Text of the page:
very small current IBA are included in the circuit. By

this, the effective impedance of the transistor at the

source terminal gets modified. The effective

transconductance gm,eff of the circuit can be expressed

as

g m,MP

g m.eff g mb,MI

g m,MI g mb,MI

g mb,MI 2

g m,MP

1 2

1

g m,MI g mb,MI

(4)

where ή2= gm,MP /(gm,MI + gmb,MI). Whenever the value

of ή2 > 0.5 then only the value of gm,eff gets increased.

The sizes of transistor MP and MI is selected so as to

adjust ή2/ (1- ή2) to desire value. If when MP and MI

are made equal, transconductance factor becomes

equal to gm,MI / gmb,MI . Therefore the gm,eff of input

stage becomes equal to gm,MI . In this approach, due

to partial positive feedback the conductance

reduction causes sign inversion. It should be checked

to determine the polarity of input terminals. The

transistor MLN, MLNC, and MO shown in figure 2

are also used to form a current mirror circuit which is

necessary when we are using this technique.

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**whereas drain controls the reverse channel current
**

(IR). The onset saturation voltage (VDS, SAT) can be

expressed by using IF and IR [10] as

VDS ,SAT

Where, I S

e

2U T log

e

1

W I

L S

IR

1

W I

L R

(5)

IF

2 coxU T2 / K

U T Thermal voltage

By the above equation, when IF >> IR , irrespective

of current flowing through the device, an onset V DS,

SAT can be generated. The circuit shown in fig. 3, for

transistor MC2, the ratio for IF and IR can be expressed

as

I F , MC2

I R , MC2

(6)

Where

W L

MB1

W L

MC1

n

m

1 2n

2

1

m

and

W L

are

equals

to

and

MB2

W L

. By properly choosing the

MC 2

**value on m and n , the value of the forward current
**

can becomes much larger than the reverse current.

Across drain to source of transistor MC2 , VDS,SAT

can be expressed. Due to this the gate voltage of the

transistors MEA,B can biased the gates of input pair

MIA,B .

The output of the crossed biased transistor ME B and

MEA which forms auxiliary differential pair can

modulate the gates of the M1A,B. This configuration

modulated the bulk and the gate terminal of MIA,B

directly or indirectly by input signal. The effective

transconductance can be expressed by

g m in eff 2 g m b, MI

Fig. 3

**Enhancement of transconductance by input
**

differential pair

3.

**Bulk driven input stage with modified low
**

voltage cascode biasing

Figure 2 proposed the first bulk driven input

stage in the circuit, the transistor ME A,B and MIA,B

consist of input stage core circuit. The operation of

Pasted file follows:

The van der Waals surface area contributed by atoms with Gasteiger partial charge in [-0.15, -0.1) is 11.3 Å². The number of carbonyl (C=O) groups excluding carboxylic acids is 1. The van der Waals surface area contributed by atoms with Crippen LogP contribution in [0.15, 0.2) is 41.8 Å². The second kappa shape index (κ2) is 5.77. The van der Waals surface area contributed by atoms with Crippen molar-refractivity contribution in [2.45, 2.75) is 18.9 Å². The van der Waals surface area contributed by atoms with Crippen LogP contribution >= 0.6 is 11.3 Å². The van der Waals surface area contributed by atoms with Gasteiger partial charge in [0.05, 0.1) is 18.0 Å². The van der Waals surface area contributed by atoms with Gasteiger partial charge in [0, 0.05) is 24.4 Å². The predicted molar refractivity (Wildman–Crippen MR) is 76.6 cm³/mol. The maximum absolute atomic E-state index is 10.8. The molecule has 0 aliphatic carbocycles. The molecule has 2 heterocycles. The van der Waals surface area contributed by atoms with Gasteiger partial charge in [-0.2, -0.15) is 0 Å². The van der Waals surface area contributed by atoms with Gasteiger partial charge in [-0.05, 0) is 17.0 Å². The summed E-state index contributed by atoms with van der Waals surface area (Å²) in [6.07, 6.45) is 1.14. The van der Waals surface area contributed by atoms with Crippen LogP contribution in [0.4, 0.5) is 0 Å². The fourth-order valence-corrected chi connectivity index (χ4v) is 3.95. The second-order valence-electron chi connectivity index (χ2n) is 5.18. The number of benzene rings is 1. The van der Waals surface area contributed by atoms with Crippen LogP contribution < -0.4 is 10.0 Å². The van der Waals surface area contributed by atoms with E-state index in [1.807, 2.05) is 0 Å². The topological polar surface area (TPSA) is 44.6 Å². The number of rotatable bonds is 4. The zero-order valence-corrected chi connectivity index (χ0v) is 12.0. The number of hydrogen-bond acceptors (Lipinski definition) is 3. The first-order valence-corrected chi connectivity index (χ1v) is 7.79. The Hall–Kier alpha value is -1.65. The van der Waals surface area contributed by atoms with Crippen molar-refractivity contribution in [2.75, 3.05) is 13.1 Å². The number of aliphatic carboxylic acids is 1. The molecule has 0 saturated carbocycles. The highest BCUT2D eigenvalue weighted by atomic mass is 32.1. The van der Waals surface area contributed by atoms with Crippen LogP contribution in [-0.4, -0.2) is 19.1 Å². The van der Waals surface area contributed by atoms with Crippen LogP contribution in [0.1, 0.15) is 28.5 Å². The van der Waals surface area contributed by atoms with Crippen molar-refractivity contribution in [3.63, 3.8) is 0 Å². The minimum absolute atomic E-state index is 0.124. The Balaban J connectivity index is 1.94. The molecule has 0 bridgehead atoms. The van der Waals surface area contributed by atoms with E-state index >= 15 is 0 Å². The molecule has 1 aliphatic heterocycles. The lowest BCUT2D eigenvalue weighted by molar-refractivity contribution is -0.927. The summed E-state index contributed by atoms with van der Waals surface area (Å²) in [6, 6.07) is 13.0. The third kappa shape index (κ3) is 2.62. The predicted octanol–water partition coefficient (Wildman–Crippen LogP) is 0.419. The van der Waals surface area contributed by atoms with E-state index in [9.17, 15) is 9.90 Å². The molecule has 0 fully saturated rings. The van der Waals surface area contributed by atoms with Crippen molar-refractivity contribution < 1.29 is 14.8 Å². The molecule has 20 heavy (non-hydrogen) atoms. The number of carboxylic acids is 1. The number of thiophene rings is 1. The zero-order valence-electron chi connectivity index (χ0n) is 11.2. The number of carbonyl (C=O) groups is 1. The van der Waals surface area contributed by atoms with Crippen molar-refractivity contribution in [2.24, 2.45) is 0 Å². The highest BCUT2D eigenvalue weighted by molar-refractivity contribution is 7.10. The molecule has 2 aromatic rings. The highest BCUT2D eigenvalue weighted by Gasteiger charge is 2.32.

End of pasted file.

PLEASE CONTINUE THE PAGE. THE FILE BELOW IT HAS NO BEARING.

transistor MIA,B same as the conventional bulk driven

PMOS differential pair shown in fig. 1(a). But the

exception is that MEB,A crossed biased their gates.

The biasing circuitry which is formed by transistor

MEA,B , MC1,2 and MB1,2,3,4 is the modified version of

topology which is based on EKV model [10]. In EKV

model, source controls the forward current (I F)

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(7)

Where gmb,MI are bulk transconductance of transistor

MIA,B. As a result the effective transconductance at

input stage is simply doubles regardless of the g m and

gmb of the auxiliary differential pair.

103|P a g e

**Kshitij Shant Int. Journal of Engineering Research and Applications
**

ISSN: 2248-9622, Vol. 6, Issue 2, (Part -4) February 2016, pp.101-105

www.ijera.com

**Transistor ME3A-B which is a diode connected PMOS,
**

there W/L ratio is scaled down to k times than the

transistor ME2A-B to increase the impedance at node

A. Also the bulk or the gate transconductance ratio

(gmb,ME2A-B /gmb,ME3A-B or gm,ME2A-B /gm,ME3A-B) is equal

to k.

By connecting the bulk terminal of ME3A-B to the

input signal the voltage gain get improved. If the

output resistance of MOS device gets neglected then

the total small signal voltage gain Aaux from the input

to the node A can be expressed by

Aaux 2

g mb, ME2

g m, ME3

g mb, ME3

g m, ME3

(8)

Including auxiliary voltage gain in previous equation,

the effective transconductance can be derived as

Fig. 4 Proposed input stage with modified cascode

biasing scheme

4.

**Bulk driven input stage with effective enhance
**

transconductance

To achieve more effective transconductance an

improved version is proposed with a similar biasing

scheme in figure 5. To improve the voltage gain from

input to the gate of transistor, an additional auxiliary

differential pair is used. As a result, transistor ME 1B,